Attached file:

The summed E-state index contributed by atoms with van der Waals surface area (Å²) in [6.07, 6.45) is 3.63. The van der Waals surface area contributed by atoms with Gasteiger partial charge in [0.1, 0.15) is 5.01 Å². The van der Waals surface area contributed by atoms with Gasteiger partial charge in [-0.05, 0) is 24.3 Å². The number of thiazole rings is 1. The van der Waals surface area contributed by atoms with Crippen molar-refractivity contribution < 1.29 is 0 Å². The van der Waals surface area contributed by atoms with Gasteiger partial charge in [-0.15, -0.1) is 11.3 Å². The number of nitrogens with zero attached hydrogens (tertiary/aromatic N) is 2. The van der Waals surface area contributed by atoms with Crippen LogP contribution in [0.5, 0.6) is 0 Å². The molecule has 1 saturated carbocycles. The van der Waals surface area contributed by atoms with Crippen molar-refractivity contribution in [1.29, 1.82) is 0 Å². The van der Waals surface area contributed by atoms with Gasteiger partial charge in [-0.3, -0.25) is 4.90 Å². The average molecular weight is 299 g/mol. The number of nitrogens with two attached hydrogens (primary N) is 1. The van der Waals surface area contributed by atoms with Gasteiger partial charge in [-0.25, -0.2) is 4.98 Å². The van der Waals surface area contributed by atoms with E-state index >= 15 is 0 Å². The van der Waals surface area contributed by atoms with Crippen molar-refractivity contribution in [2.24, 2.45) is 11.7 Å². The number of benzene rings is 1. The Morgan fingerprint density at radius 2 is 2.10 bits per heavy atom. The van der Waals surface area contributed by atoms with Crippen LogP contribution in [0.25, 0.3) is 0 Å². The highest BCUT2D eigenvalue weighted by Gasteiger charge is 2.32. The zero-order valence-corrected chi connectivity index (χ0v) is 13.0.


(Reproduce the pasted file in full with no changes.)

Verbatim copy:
The summed E-state index contributed by atoms with van der Waals surface area (Å²) in [6.07, 6.45) is 3.63. The van der Waals surface area contributed by atoms with Gasteiger partial charge in [0.1, 0.15) is 5.01 Å². The van der Waals surface area contributed by atoms with Gasteiger partial charge in [-0.05, 0) is 24.3 Å². The number of thiazole rings is 1. The van der Waals surface area contributed by atoms with Crippen molar-refractivity contribution < 1.29 is 0 Å². The van der Waals surface area contributed by atoms with Gasteiger partial charge in [-0.15, -0.1) is 11.3 Å². The number of nitrogens with zero attached hydrogens (tertiary/aromatic N) is 2. The van der Waals surface area contributed by atoms with Crippen LogP contribution in [0.5, 0.6) is 0 Å². The molecule has 1 saturated carbocycles. The van der Waals surface area contributed by atoms with Crippen molar-refractivity contribution in [1.29, 1.82) is 0 Å². The van der Waals surface area contributed by atoms with Gasteiger partial charge in [-0.3, -0.25) is 4.90 Å². The average molecular weight is 299 g/mol. The number of nitrogens with two attached hydrogens (primary N) is 1. The van der Waals surface area contributed by atoms with Gasteiger partial charge in [-0.25, -0.2) is 4.98 Å². The van der Waals surface area contributed by atoms with E-state index >= 15 is 0 Å². The van der Waals surface area contributed by atoms with Crippen molar-refractivity contribution in [2.24, 2.45) is 11.7 Å². The number of benzene rings is 1. The Morgan fingerprint density at radius 2 is 2.10 bits per heavy atom. The van der Waals surface area contributed by atoms with Crippen LogP contribution in [0.25, 0.3) is 0 Å². The highest BCUT2D eigenvalue weighted by Gasteiger charge is 2.32. The zero-order valence-corrected chi connectivity index (χ0v) is 13.0.